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Flashcards in Epilepsy and its treatment Deck (44):
1

Epilepsy?

Group of CNS disorders in which recurrent seizures

Occurs due to chronic underyling processes

Affecting motor, sensory and autonomic outputs.

2

Seziures are paroxysmal?

Sudeen recurrent events

Due ot abnormal, excessive, synchronous discharges from a population of CNS neurones.

3

Different types of seizures?

Lots of types

Generalised seizures: involves many brain regions.

4

Mapping of the origin of a seizure?

Mapped electrophysiologically to a focus of origin within the brain

5

Types of epilepsy?

Lots of types

Primary or secondary

6

Primary or idiopathic epilepsy?

Cannot be ascribed to a particular cause or incidient.

7

Secondary or symptomatic epilepsy?

Associated with trauma, neoplasm, infectio, development abnromailites or cerebrovascular disease

8

Epilepsies are broadly classified into two major categories?

based on the locus

Based on the locus of epileptiform activity in the brain.

  1. Generalised epilepsy
  2. Focal epilepsy eg. partical seizures. Originate at a specific brain region.

9

Epilepsies are broadly classified into two groups based on their aetiology (cause)?

  1. Idiopathic
  2. Symptomatic: Environmental factors such as trauma, infection etc

10

Electroencephalogram?

Records brain waves throuhg scalp, skull etc

Detects rhythms, spikes.

Useful for diagnosing the type of epilepsy

11

Partial seziures:

3 types?

Focal/local seizures.

  1. Simple partial seizures: no impairment of consciousness. Can be confined to a single limb or muscle group. 
  2. Complex partial seizures: Confusion, stumbling and falling. Unconscious movement that resemble a tics.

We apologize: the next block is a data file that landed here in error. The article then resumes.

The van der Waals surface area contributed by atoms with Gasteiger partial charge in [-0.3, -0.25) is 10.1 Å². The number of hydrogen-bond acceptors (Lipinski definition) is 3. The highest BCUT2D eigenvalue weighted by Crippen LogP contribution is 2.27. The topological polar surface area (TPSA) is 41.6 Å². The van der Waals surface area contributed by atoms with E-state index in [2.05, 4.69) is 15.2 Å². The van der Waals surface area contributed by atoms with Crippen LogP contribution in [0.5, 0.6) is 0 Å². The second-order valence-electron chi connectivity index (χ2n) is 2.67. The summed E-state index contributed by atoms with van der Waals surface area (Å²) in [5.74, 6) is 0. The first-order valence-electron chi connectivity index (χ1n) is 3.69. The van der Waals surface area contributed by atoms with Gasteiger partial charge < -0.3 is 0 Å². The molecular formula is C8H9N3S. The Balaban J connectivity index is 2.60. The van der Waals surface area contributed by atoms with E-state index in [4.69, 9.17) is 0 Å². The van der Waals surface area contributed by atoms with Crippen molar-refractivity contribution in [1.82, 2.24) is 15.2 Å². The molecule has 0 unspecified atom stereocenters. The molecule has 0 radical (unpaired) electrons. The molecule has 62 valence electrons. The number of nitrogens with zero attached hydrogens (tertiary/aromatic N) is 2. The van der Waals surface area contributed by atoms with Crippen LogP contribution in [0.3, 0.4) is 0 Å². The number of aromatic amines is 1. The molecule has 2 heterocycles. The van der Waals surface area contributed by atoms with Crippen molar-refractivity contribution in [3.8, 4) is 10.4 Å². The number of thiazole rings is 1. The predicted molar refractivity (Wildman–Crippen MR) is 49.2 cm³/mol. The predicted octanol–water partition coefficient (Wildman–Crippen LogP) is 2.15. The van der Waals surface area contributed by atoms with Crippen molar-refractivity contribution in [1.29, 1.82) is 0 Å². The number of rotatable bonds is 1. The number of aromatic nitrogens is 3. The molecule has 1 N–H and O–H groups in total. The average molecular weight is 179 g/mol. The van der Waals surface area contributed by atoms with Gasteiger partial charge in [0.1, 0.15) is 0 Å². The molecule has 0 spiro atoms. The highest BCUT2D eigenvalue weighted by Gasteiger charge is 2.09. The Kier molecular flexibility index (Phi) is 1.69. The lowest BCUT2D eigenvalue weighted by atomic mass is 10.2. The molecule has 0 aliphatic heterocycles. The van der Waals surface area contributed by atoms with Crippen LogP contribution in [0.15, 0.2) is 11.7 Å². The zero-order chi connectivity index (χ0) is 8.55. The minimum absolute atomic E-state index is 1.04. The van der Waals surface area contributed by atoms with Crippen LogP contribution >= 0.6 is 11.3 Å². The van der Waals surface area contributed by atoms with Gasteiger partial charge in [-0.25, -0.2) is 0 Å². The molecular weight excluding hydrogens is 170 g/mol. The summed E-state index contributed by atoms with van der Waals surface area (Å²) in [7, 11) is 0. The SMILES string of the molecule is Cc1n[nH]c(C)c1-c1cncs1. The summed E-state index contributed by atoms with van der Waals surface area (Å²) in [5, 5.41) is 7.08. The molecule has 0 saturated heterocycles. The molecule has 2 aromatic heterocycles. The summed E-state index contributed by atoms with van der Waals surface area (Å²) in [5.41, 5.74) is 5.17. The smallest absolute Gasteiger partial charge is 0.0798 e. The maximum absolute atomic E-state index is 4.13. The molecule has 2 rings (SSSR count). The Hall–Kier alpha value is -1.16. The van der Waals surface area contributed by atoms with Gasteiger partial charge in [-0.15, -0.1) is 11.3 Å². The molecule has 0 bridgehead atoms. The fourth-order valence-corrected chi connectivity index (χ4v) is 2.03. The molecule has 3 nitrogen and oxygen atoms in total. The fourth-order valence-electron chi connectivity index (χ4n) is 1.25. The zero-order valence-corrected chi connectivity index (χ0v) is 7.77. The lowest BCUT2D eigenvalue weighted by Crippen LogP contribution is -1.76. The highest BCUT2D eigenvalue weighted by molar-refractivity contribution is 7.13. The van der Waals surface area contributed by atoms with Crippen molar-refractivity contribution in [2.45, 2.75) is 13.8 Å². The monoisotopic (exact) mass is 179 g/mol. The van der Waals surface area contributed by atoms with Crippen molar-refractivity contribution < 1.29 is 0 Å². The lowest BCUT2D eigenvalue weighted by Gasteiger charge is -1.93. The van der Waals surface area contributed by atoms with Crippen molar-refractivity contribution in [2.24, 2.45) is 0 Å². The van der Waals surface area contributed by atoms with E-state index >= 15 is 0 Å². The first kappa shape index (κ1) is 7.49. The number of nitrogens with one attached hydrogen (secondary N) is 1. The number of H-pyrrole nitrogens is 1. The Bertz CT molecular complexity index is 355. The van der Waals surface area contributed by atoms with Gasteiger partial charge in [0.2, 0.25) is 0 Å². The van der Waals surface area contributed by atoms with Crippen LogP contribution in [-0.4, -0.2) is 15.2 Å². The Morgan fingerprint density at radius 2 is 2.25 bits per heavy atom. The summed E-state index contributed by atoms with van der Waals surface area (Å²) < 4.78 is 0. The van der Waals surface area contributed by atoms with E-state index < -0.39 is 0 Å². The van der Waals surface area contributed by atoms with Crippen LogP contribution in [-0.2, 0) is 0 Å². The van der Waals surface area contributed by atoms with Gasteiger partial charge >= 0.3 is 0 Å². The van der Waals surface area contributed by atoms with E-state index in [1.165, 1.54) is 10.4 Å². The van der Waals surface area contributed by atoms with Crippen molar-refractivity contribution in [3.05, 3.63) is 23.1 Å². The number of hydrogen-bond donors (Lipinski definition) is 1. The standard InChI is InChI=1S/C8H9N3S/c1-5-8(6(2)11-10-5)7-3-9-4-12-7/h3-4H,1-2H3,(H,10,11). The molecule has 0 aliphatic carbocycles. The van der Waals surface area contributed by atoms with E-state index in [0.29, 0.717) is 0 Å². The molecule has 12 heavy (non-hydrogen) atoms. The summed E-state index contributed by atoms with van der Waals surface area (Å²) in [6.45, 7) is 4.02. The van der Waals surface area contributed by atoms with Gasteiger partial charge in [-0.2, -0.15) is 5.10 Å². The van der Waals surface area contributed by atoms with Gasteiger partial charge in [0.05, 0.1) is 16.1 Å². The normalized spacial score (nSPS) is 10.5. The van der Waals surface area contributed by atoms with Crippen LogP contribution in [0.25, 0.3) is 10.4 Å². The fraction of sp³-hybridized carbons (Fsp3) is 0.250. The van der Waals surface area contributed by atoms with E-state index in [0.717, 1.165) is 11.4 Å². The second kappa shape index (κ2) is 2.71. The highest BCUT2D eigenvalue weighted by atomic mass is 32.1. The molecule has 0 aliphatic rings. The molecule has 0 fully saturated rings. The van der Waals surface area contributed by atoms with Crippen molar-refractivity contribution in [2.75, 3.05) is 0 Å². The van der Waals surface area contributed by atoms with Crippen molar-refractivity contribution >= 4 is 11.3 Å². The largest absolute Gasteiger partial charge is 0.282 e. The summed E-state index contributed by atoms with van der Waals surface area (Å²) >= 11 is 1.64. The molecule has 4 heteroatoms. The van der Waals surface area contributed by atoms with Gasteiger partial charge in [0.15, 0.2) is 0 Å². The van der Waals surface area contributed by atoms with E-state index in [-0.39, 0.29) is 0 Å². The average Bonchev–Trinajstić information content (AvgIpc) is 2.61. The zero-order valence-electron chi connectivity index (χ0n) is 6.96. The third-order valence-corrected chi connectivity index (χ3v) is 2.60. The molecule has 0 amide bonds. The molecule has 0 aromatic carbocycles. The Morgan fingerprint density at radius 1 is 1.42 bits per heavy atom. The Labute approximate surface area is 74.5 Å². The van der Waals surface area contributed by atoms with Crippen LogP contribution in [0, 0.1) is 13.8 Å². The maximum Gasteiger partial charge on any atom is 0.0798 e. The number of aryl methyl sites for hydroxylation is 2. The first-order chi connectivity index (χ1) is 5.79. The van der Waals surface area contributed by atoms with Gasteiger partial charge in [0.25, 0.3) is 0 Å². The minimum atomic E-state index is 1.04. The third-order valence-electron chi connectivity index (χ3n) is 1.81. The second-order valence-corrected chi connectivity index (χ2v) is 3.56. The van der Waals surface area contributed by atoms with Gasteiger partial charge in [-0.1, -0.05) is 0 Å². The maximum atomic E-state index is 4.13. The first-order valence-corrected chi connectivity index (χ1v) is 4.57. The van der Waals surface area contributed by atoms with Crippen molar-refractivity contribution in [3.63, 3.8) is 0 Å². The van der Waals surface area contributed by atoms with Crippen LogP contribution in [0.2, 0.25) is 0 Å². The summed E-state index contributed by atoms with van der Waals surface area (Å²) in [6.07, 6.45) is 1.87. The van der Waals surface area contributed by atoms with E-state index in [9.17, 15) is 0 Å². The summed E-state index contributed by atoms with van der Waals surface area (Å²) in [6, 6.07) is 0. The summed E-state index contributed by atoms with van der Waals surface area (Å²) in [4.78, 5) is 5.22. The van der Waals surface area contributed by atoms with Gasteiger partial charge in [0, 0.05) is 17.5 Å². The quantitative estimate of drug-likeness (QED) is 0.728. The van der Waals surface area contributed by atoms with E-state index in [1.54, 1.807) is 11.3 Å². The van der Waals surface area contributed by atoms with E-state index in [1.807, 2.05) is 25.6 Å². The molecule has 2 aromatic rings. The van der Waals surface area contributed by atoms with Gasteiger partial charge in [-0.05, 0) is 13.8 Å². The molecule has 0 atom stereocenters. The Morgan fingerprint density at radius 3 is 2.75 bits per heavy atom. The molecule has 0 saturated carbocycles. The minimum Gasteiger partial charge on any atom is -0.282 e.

3. Parital seizures secondarily generalised: Partial seizure immediately preceding a GTC seizure.

12

ECG of a partial seizure?

A image thumb
13

Generalised seizure:

5 types?

No evidence of locus.

  1. Generalised tonic-clonic: can go on for a long time. Tonic rigidity followed by a tremor.
  2. Absence: small duration but can have many a day/ Concsciousness altered.
  3. Myoclonic: Isolated clonic jerks associated with multiple spikes in the EEG.
  4. Atonic: sudden loss of posture leading to collapse.
  5. Infantile spasms: Brief recurrent myoclonic jerks. 90% causes before 1yo.

14

Status epilepticus?

Continous or repetitive seizures lasting 30mins or more.

Inadequate treatment can result in brain damage or death.

Can be caused by drug withdrawal.

Epilepsy sufferers that are infected with fever.

Sedatives as treatment

15

Initiation of a seizures involves 2 things?

  1. High frequency bursts of action potentials
  2. Hypersynchronisation

16

3 Mechanisms for recruitment of surrounding neurones?

  1. Increase in extracellular potassium- depolarises neighboring neurones.
  2. Accumulation of calcium in presynaptic terminals resulting in enhanced transmitter release.
  3. Depolarisation induced activation of glutamate (NMDA) receptors resulting in calcium influx.

17

Experimental models of epilepsy

Name the 3 main ones?